Hunter laughed, wishing that they could hear him.

Wulfe eased back in his chair, staring at her. He smiled slightly; it looked pasted into place and didn’t reach his eyes.

Frankfurt didn’t notice; he was too preoccupied waving his hands around, as if erasing a student’s embarrassing mistake from a blackboard. “Now, I fully understand how difficult this is for all concerned. But we’ve already taken the first big step, so please let’s try to move forward in a mutually positive spirit. Your role here, Ms. Woods, is only as a nonparticipating observer, to lend emotional support to Susanne. So before we begin, let me explain how this Restorative Justice Dialogue will proceed.”

He leaned forward, continuing his contrived eagerness. “First, the victim”—he nodded toward Susanne—“will have the opportunity to explain how she feels and felt, and what needs were not met as the result of the offender’s actions. Then, the offender must repeat what he has heard, and he must continue to listen and repeat what the victim says she feels and needs.

“Once our victim feels completely heard, then she will be ready to listen to what Adrian, our offender, feels and needs now—and also what he felt and needed at the time of the offense. Susanne then will reflect those feelings and needs back to her offender. At the end of our dialogue, Susanne will make a request to Adrian, and Adrian will do likewise. Our aim is to arrive at a strategy for resolution.”

Hunter watched as Annie’s expression moved from incomprehension to incredulity to indignation. She got up from her chair and leaned toward Frankfurt, just inches from the glass, her palms flat on the counter.

“Are you telling us,” she said slowly, through her teeth, “that Susie is supposed to sit here and swap feelings with this—”

“Annie, don’t.”

They turned to Susanne.

“It’s okay. Really. Remember, I get to speak first.”

Something unspoken passed between the women. Annie sat down slowly. Crossed her arms. He saw that she and Wulfe locked eyes.

“For the last time, Ms. Woods, I must caution you that you aren’t to interrupt the dialogue between Susanne and Adrian...Susanne, would you like to go ahead and say something to Adrian?”

She drew a breath, released it. Placed her hands on her lap. Raised her eyes to Wulfe’s.

“Two years ago, on a beautiful July evening, you and two young thugs destroyed my life. I don’t have to tell you what you did. But maybe he”—she glanced at Frankfurt—“doesn’t know the whole story. So let me tell it.

“Arthur and I were going home from a friend’s house, down a country road, when we had to stop because of a flat tire. He tried to change it, but the lug nuts were too tight. And out there, we couldn’t get a cell signal. So we were just standing beside the car, waiting for somebody to come along, when the three of you drove up. At first, you pretended that you wanted to play Good Samaritan. You were all smiles. Next thing I knew, your friends grabbed me, and you punched Arthur and knocked him down.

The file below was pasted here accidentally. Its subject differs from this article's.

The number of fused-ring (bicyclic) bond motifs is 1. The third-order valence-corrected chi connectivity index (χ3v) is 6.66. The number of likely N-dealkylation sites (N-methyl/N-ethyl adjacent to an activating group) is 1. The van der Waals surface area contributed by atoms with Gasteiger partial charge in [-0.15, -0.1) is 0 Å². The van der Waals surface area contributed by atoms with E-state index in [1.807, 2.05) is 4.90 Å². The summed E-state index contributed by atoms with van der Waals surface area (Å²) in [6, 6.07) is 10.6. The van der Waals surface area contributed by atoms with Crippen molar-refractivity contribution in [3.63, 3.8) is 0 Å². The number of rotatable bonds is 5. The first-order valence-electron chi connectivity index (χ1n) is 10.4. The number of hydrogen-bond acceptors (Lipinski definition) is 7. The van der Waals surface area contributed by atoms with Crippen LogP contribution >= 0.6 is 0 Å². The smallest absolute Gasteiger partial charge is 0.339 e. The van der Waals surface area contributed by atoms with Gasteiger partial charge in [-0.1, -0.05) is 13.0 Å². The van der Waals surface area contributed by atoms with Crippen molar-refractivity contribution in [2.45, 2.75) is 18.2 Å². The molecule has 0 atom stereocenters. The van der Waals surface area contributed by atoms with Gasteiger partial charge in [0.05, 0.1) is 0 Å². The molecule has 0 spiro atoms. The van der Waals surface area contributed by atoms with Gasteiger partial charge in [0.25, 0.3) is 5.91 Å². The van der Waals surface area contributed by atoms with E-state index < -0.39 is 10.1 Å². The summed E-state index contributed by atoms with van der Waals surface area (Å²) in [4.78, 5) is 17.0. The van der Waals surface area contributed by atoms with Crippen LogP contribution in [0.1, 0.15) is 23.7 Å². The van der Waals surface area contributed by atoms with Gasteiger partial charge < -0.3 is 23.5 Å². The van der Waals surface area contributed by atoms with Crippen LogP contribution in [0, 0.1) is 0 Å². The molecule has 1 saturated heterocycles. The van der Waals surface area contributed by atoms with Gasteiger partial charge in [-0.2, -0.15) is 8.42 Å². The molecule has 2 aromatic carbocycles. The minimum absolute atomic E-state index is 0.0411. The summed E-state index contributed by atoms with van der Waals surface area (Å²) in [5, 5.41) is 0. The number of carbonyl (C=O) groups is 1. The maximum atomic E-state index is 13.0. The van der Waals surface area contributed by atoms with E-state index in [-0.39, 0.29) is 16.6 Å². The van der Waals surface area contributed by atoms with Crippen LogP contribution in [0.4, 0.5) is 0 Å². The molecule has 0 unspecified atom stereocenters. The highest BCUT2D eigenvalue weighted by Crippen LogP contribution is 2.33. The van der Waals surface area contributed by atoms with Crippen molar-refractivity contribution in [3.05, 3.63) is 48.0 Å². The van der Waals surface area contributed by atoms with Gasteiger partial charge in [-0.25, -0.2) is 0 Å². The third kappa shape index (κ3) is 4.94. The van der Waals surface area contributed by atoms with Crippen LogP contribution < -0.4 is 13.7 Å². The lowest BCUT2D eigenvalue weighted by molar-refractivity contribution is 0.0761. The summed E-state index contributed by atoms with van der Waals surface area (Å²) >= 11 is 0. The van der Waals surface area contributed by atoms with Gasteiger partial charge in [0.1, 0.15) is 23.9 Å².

“Then you dragged us into the weeds beside the road. And you held Arthur down, and you made him watch—while they raped me.” She paused. “And you know what else they did to me, too...And through that whole nightmare, I remember Arthur screaming and crying and I heard you laughing and hitting him and telling him to shut up, and then laughing some more at what they were doing to me, and telling them to hurry up, because they didn’t have a lot of time, and it was your turn.”

She stopped. Her eyes were closed.

Adrian Wulfe’s face was expressionless.

“It must have made you feel so very powerful to do that to Arthur, didn’t it, Mr. Wulfe? I mean, to hit him, hold him down, humiliate him like that? After all, Arthur wasn’t a great big guy like you. And Arthur wouldn’t have known how to overpower or hurt someone. Because he never wanted to. He was a doctor, Mr. Wulfe. A plastic surgeon. Unlike you, he devoted his whole life to fixing people’s injuries—not causing them. Sometimes, he even had to repair the horrible damage that monsters like you cause.”

Frankfurt squirmed in his seat. Wulfe sat motionless.

“You and I both know you were going to kill us that night, Mr. Wulfe. You wouldn’t have wanted to leave us alive to identify you. It was sheer dumb luck for us that you didn’t—if you want to call us lucky for surviving. If it wasn’t for that pizza delivery kid driving past with his windows down, who heard our screaming and radioed for the cops, I wouldn’t be here. Of course—” Her voice caught. “Of course, Arthur isn’t here. Is he, Mr. Wulfe? No, because he couldn’t deal with it.”

She turned to Frankfurt, her eyes blazing. “So, doctor. You want me to talk about how I felt. You want me to talk about how I feel. You want me to say what I need. Let me tell you what I need. I need my husband back. I need the wonderful man who shot himself ten days ago, to end the hell that son of a bitch put him through. I need the husband he took from me! I need the man he murdered, just as sure as if he’d bashed in his skull with the tire iron that night. So tell me, doctor: How do you suppose he’s going to ‘restore’ my husband? And why in God’s name should I give a damn about his feelings and his needs?”

Frankfurt shifted again uncomfortably.

“You’re right, Mrs. Copeland.”

They all turned to Adrian Wulfe.

“There’s absolutely no reason why you should care about anything I feel or need. Absolutely none. Everything you said about me—you’re right. It was monstrous, what I did. Inexcusable.”